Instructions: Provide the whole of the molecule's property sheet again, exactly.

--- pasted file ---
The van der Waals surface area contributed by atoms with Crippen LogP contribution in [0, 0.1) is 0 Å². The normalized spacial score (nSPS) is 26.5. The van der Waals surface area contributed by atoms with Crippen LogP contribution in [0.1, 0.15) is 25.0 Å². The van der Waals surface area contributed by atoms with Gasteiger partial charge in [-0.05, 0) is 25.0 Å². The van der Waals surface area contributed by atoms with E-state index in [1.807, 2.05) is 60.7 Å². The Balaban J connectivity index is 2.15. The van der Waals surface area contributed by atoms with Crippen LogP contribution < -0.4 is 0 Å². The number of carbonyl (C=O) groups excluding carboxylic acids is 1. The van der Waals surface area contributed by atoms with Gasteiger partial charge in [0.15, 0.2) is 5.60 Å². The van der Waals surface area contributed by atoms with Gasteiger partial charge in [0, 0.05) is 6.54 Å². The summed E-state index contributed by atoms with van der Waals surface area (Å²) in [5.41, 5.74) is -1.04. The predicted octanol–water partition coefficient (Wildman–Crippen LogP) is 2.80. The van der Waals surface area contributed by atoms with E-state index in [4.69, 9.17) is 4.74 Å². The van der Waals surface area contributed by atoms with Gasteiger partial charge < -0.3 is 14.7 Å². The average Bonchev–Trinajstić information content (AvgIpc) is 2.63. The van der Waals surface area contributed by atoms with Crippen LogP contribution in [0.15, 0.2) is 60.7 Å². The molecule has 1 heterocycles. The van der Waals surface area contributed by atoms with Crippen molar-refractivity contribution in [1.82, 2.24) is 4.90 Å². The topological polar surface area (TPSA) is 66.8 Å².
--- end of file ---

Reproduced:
The van der Waals surface area contributed by atoms with Crippen LogP contribution in [0, 0.1) is 0 Å². The normalized spacial score (nSPS) is 26.5. The van der Waals surface area contributed by atoms with Crippen LogP contribution in [0.1, 0.15) is 25.0 Å². The van der Waals surface area contributed by atoms with Gasteiger partial charge in [-0.05, 0) is 25.0 Å². The van der Waals surface area contributed by atoms with E-state index in [1.807, 2.05) is 60.7 Å². The Balaban J connectivity index is 2.15. The van der Waals surface area contributed by atoms with Crippen LogP contribution < -0.4 is 0 Å². The number of carbonyl (C=O) groups excluding carboxylic acids is 1. The van der Waals surface area contributed by atoms with Gasteiger partial charge in [0.15, 0.2) is 5.60 Å². The van der Waals surface area contributed by atoms with Gasteiger partial charge in [0, 0.05) is 6.54 Å². The summed E-state index contributed by atoms with van der Waals surface area (Å²) in [5.41, 5.74) is -1.04. The predicted octanol–water partition coefficient (Wildman–Crippen LogP) is 2.80. The van der Waals surface area contributed by atoms with E-state index in [4.69, 9.17) is 4.74 Å². The van der Waals surface area contributed by atoms with Gasteiger partial charge < -0.3 is 14.7 Å². The average Bonchev–Trinajstić information content (AvgIpc) is 2.63. The van der Waals surface area contributed by atoms with Crippen LogP contribution in [0.15, 0.2) is 60.7 Å². The molecule has 1 heterocycles. The van der Waals surface area contributed by atoms with Crippen molar-refractivity contribution in [1.82, 2.24) is 4.90 Å². The topological polar surface area (TPSA) is 66.8 Å².